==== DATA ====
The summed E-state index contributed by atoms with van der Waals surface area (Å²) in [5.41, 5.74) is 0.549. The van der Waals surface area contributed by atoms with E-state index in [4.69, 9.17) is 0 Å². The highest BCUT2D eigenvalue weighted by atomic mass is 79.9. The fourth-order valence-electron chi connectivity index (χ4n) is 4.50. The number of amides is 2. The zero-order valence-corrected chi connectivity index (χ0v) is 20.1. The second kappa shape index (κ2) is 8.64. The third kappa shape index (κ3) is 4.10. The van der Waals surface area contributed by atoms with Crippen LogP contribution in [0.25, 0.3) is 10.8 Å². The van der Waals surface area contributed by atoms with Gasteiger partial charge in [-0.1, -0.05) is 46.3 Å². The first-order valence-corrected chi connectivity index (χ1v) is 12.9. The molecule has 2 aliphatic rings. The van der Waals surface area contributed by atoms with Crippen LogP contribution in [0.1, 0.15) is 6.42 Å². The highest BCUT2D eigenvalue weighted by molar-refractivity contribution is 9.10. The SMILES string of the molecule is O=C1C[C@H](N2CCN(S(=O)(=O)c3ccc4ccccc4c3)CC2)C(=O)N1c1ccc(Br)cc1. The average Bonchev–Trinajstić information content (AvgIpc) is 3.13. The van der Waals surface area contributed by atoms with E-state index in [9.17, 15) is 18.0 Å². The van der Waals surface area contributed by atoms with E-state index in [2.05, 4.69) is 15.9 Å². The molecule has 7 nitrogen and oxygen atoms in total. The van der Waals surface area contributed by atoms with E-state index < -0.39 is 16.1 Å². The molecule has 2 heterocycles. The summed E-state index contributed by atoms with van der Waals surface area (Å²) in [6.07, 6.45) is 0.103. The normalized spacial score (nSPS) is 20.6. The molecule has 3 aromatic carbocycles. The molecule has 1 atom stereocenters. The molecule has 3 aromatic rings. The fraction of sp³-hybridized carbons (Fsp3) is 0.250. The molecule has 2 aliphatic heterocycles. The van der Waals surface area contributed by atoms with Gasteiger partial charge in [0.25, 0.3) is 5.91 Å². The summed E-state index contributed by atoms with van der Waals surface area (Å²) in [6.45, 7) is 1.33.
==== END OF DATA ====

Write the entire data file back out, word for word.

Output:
The summed E-state index contributed by atoms with van der Waals surface area (Å²) in [5.41, 5.74) is 0.549. The van der Waals surface area contributed by atoms with E-state index in [4.69, 9.17) is 0 Å². The highest BCUT2D eigenvalue weighted by atomic mass is 79.9. The fourth-order valence-electron chi connectivity index (χ4n) is 4.50. The number of amides is 2. The zero-order valence-corrected chi connectivity index (χ0v) is 20.1. The second kappa shape index (κ2) is 8.64. The third kappa shape index (κ3) is 4.10. The van der Waals surface area contributed by atoms with Crippen LogP contribution in [0.25, 0.3) is 10.8 Å². The van der Waals surface area contributed by atoms with Gasteiger partial charge in [-0.1, -0.05) is 46.3 Å². The first-order valence-corrected chi connectivity index (χ1v) is 12.9. The molecule has 2 aliphatic rings. The van der Waals surface area contributed by atoms with Crippen LogP contribution in [0.1, 0.15) is 6.42 Å². The highest BCUT2D eigenvalue weighted by molar-refractivity contribution is 9.10. The SMILES string of the molecule is O=C1C[C@H](N2CCN(S(=O)(=O)c3ccc4ccccc4c3)CC2)C(=O)N1c1ccc(Br)cc1. The average Bonchev–Trinajstić information content (AvgIpc) is 3.13. The van der Waals surface area contributed by atoms with E-state index in [9.17, 15) is 18.0 Å². The van der Waals surface area contributed by atoms with E-state index in [2.05, 4.69) is 15.9 Å². The molecule has 7 nitrogen and oxygen atoms in total. The van der Waals surface area contributed by atoms with E-state index < -0.39 is 16.1 Å². The molecule has 2 heterocycles. The summed E-state index contributed by atoms with van der Waals surface area (Å²) in [6.07, 6.45) is 0.103. The normalized spacial score (nSPS) is 20.6. The molecule has 3 aromatic carbocycles. The molecule has 1 atom stereocenters. The molecule has 3 aromatic rings. The fraction of sp³-hybridized carbons (Fsp3) is 0.250. The molecule has 2 aliphatic heterocycles. The van der Waals surface area contributed by atoms with Gasteiger partial charge in [0.25, 0.3) is 5.91 Å². The summed E-state index contributed by atoms with van der Waals surface area (Å²) in [6.45, 7) is 1.33.